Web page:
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Adrian Mott | July 21, 2014

The Benefits and Challenges of Creating Standard Operating Procedures (SOPs)


So, Who Needs a SOP?

Are SOPs a must-have for any business or company? Not necessarily. For many companies, especially those that work in creative industries, SOPs might stifle the very creativity that defines these companies and their products. The question when it comes to SOPs is how to strike a positive balance between including both procedure-based processes and allowing creativity to flourish when it needs to. Some companies, such as those in manufacturing, depend far more on established processes and procedures than creativity to be successful. As such, for them SOPs are not only critical,  but also much easier to adopt and maintain.

Marketing companies, on the other hand, depend heavily on the creative input of their team and are constantly bending to customer demands, which makes adoption of an SOP much more challenging. Even though creativity is vital to the success of a marketing company, any company that exists without a set of procedures and processes in place is essentially in a state of anarchy. Before long, serious problems will arise and the employees of the company will, without doubt, feel immense amounts of frustration with the lack of organization.

What’s the right Standard Operating Procedure for MY company?

Every company will need some kind of an SOP, and - ironically - they need to have a set of standards in place before the SOP can be implemented. Here are some “do's” and “don’ts” to consider before choosing an SOP for your company.

  • Include your employees in the conversation. The team of people responsible for doing the work in the company needs to be actively involved in choosing the SOPs procedures. They know what works and what doesn't, and they'll likely have their own ideas and input about changes they want to see within the company. Another plus to getting the team’s input is that it creates buy-in, or a sense of ownership within the company. If they’ve been given a say in which processes and procedures that company adopts, they feel more personally invested in the company’s performance and success.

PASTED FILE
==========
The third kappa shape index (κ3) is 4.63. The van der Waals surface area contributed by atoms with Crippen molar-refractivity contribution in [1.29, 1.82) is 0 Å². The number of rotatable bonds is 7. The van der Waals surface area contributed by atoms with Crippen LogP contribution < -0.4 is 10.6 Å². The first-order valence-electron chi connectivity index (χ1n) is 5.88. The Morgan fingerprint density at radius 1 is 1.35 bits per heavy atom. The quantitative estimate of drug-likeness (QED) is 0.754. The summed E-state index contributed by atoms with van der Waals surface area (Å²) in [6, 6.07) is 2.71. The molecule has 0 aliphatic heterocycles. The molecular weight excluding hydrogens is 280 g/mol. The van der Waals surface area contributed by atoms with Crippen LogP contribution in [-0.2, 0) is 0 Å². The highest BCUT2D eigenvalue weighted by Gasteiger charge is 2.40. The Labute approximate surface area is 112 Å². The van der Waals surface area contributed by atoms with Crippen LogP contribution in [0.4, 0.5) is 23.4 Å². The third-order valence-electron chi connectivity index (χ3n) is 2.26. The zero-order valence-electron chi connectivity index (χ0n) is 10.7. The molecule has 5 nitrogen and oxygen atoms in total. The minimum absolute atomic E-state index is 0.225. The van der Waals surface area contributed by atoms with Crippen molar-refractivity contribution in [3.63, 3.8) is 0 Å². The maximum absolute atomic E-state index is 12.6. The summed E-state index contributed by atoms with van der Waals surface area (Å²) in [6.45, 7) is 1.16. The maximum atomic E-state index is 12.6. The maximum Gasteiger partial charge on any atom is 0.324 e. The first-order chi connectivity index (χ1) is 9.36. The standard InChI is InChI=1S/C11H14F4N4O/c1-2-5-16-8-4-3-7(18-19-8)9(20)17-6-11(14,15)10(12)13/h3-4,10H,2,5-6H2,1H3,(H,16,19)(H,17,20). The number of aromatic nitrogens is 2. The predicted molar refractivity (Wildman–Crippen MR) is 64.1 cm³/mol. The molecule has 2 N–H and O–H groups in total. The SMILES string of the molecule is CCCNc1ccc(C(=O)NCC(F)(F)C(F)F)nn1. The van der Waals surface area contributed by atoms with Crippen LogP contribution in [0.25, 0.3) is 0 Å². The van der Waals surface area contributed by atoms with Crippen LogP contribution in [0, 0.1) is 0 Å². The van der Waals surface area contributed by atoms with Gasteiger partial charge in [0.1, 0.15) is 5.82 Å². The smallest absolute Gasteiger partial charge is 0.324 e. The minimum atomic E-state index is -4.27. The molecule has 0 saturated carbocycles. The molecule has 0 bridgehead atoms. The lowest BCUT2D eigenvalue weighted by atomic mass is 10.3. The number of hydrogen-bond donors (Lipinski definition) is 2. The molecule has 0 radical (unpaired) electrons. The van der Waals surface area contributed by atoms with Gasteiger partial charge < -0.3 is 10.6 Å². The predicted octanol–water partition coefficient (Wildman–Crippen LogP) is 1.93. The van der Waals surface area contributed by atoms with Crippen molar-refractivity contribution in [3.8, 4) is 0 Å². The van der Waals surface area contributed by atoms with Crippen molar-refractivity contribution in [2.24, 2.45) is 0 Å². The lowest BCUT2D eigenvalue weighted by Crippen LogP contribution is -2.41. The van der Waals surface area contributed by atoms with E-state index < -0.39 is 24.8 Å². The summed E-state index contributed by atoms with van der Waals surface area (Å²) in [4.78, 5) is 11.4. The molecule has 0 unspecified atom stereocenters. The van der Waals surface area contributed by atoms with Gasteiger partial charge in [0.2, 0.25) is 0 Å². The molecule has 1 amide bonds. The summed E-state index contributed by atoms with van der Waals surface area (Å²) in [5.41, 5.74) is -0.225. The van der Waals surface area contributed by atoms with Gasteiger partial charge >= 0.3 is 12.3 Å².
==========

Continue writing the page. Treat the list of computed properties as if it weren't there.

• Understand 'why' you're creating an SOP. Firstly, the procedures ensure that everyone on your team has discussed, and come to an agreement, on the best practices for your company. Secondly, your procedural documents make future onboarding, training and the transfer of tribal knowledge possible. New employees have a clearly articulated account of some of the most important processes and procedures within your company, created by the long-term employees who know your company best.
  • Include images, graphs, or other visual content. Because most people are visual learners, including these elements in your documented procedures will help ensure that each of your employees can visualize, memorize and understand what the document is trying to communicate.
  • Keep your tone positive. Simply telling your employees what to do and what not to do is not as effective as engaging them in the material they are attempting to learn. Make an effort to get your employees involved in the procedural content by communicating in a tone that isn't threatening or overbearing.
  • Routinely update your company’s SOP. Because there are always multiple potential changes that need to be made to the SOP, you can’t simply create it and then put it on a shelf. Your employees should have access to the SOP regularly and should feel comfortable making changes and addendums based on the changing needs of the company and themselves. Motivate your employees to see the SOP as an opportunity for their voices to be heard and their needs to be addressed.

Creating an SOP that is most relevant and beneficial to your business is the real secret here. Research and understand what your company needs, how your employees function and what procedures would ensure maximum productivity from each of them. 

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